Light Bulb Ban timing in the EU

From 1st September 2009

  • All 100W incandescent lamps must be a minimum of energy rating C
  • All frosted and pearl bulbs banned unless rated as A-Class

From 1st September 2010

  • All 75 W clear incandescent light bulbs phased out.
  • Phase-out of 60 W clear incandescent lamps.

From 1st September 2011

  • Phase-out of 60 W clear incandescent lamps.

From 1st September 2012

  • The rest of clear incandescent lamps phased out, that is, 40W and 25W.

From 1st September 2016

  • Retrofit light bulb minimum rating raised from energy rating C to B

Light Bulb Ban timing in the UK

Now interestingly in the UK the manufacturers have aligned with the environmentalist and the government to accelerate the transition to energy saving light bulbs . This has been agreed on a voluntary basis and as a result then the timing in the UK is around 1 year ahead of the EU. This means that retailers participating in this scheme will adhere to the following timing:-

1st January 2009

  • Retailing stopped for 75 and 100W bulbs

1st January 2010

  • Retailing stopped for 60W bulbs of the traditional GLS (A-shaped) Bulb

1st January 2011

  • Retailing stopped for 40W bulbs of the traditional GLS (A-shaped) Bulb

1st January 2012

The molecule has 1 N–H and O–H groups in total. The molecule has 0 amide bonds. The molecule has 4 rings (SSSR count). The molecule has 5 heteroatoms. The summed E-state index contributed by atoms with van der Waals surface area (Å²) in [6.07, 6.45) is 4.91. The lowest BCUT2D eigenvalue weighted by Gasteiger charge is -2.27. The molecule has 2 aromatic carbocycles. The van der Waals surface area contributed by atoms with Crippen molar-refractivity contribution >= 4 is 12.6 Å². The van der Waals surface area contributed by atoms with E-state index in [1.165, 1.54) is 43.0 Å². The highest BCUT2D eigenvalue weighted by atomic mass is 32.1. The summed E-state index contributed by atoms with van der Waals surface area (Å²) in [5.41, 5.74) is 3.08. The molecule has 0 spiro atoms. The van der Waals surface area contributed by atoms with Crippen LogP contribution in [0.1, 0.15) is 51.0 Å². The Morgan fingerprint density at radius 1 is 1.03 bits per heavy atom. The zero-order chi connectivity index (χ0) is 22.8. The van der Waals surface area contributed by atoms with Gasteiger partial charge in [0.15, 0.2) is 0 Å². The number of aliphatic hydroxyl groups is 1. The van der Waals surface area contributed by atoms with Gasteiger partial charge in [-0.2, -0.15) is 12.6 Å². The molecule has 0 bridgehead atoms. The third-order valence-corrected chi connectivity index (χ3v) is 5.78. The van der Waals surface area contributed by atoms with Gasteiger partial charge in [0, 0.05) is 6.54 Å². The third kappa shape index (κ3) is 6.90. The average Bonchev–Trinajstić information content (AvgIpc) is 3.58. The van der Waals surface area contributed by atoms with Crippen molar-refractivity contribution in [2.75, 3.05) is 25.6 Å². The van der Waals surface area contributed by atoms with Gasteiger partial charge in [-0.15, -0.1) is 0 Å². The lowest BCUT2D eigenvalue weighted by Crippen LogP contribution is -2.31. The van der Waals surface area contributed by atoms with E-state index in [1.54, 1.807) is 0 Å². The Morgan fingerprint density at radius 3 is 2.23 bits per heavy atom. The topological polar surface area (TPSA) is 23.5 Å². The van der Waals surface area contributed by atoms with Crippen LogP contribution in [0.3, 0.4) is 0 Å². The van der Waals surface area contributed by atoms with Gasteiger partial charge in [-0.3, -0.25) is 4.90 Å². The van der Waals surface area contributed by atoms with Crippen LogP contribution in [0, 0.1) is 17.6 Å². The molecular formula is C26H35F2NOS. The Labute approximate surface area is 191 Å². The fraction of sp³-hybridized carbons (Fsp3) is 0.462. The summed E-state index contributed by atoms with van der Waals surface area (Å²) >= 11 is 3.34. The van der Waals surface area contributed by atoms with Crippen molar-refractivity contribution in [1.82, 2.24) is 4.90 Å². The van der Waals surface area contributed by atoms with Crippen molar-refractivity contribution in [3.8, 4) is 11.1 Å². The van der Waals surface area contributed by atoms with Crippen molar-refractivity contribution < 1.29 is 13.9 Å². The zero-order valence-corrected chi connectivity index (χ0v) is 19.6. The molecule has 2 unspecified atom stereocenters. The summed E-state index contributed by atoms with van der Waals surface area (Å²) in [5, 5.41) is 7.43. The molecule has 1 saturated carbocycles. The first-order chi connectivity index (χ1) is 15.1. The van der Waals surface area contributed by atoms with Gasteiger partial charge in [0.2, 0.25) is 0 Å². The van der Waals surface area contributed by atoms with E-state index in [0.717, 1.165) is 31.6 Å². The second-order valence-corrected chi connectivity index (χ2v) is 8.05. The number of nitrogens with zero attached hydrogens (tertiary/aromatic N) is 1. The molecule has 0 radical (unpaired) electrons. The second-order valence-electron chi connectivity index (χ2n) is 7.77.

• Retailing stopped for 60W golf-ball and candle shaped bulbs
  • of the traditional GLS (A-shaped) Bulb

As to whether you think that this accelerated transition is a good thing will be dependant on your standpoint. Clearly the environmentalists are very much in favour but some people who still are living on the memory of the old energy saving light bulbs are still against. Can you remember those early CFL’s which took ages to get to full brightness and were really big and ugly? However,  thankfully the technology has advanced in leaps and bounds and the modern energy saving bulbs are really very good. Also clearly if you really need say that 40W incandescent bulb, because in your application the bulb must come on immediately, and the UK participating retailers have stopped selling them then you can seek out one of the retailers who are still working to the EU timing.

Now there is also one other interesting point which some people can view as a loop hole. Bulbs classified as rough service bulbs, at present are exempt from the ban. These are the bulbs which you would typically use in an extension light in a garage which if you used a standard light bulb would fail every time you gave it a small knock. These come in 60 and 100W sizes and the ruling for retailers is they must clearly be classified as rough service light bulbs and not intended for household use. So if you really need one or you have an application in the garage that suits then this could be a way forward. But first of all check that you cannot use a small full spiral CFL as good ones these days are pretty compact and certainly far more resilient than the traditional incandescent light bulbs.

Carbon Footprint- Putting energy saving light bulbs into perspective